Richard Pryor: 1940 - 2005

Posted in Stand Up on December, 16 2005 10:25 PM

Richard PryorRichard Pryor died on Saturday 10th December only nine days after his 65th birthday.

Renowned as one of the World's greatest trailblazing stand-up comedians for his delivery style and content, Pryor was born on December 1st 1940 and raised by his grandmother in an Illinois brothel. This grounding in life would later provide him with the inspiration, characters and profane style of delivery that made him famous, infamous and celebrated.

He first took to performing comedy in the 60s after a brief army service. He soon found himself with spots on the likes of the Ed Sullivan and Merv Griffin shows but was discontented with his universally acceptable material so began using his life experiences to 'tell the truth' no matter how brutal.

Part of that brutality was his decision to disempower the word 'nigger'. He stated in his autobiography, Pryor Convictions , "I decided to take the sting out of it. Nigger. As if saying it over and over again would numb me and everybody else to its wretchedness."

It was because of his controversial routine that stopped him from bagging the part of Sheriff Bart in Mel Brookes' Blazing Saddles for which Pryor has a script credit.

It was not long after that he got the chance to team up with Gene Wilder to co-star in a number of films that had a more mainstream appeal: Silver Streak, Stir Crazy and See no Evil, Hear No Evil. Other films of the thirty-eight he starred in that would broaden his household appeal included the Oscar nominated Lady Sings The Blues and Superman III .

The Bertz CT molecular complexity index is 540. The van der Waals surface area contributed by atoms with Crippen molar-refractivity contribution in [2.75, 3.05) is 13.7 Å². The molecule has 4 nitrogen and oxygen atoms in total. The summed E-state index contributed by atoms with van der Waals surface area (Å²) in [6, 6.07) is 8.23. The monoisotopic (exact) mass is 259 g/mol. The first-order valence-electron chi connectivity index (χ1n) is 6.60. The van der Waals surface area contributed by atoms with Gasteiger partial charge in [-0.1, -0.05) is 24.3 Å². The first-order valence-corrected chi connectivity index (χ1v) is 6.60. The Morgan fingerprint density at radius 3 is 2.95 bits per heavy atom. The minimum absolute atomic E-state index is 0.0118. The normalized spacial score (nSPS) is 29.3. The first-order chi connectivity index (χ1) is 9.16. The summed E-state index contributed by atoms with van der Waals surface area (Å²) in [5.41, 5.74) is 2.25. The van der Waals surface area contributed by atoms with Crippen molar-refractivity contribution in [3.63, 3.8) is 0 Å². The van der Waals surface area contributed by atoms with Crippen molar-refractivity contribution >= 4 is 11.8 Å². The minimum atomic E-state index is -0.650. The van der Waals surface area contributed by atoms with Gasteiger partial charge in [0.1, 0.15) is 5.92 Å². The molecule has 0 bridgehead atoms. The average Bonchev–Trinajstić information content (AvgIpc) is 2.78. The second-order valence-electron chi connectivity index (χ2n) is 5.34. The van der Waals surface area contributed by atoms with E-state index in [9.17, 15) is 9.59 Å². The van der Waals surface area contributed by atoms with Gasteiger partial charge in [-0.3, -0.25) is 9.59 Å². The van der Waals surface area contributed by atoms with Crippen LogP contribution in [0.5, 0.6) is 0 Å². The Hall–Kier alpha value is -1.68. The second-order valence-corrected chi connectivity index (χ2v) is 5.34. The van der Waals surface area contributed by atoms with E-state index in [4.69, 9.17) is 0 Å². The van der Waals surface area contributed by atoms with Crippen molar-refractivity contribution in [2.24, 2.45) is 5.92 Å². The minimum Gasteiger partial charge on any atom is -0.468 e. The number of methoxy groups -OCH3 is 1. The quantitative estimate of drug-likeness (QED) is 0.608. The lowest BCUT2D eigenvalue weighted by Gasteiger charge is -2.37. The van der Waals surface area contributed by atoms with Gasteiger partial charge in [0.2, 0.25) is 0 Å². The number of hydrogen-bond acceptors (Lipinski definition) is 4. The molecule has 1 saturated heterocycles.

But with the ever-increasing success and fame came the usual downside of infamy and self-indulgence of drugs and alcohol. There was a 'suicide attempt' involving cognac, cocaine, fire and a hotel window, two heart attacks, triple bypass surgery, a number of confrontations with police, seven marriages and seven children. Then in 1986 Pryor was diagnosed with having the nervous system degenerative disease, multiple sclerosis.

But in Pryor's own indeterminable way, he was able to turn the pain around into another element of his profound stand-up act.

On Saturday 10th December, Pryor was rushed to a Los Angeles hospital after several unsuccessful attempts to resuscitate him. He had suffered another heart attack.


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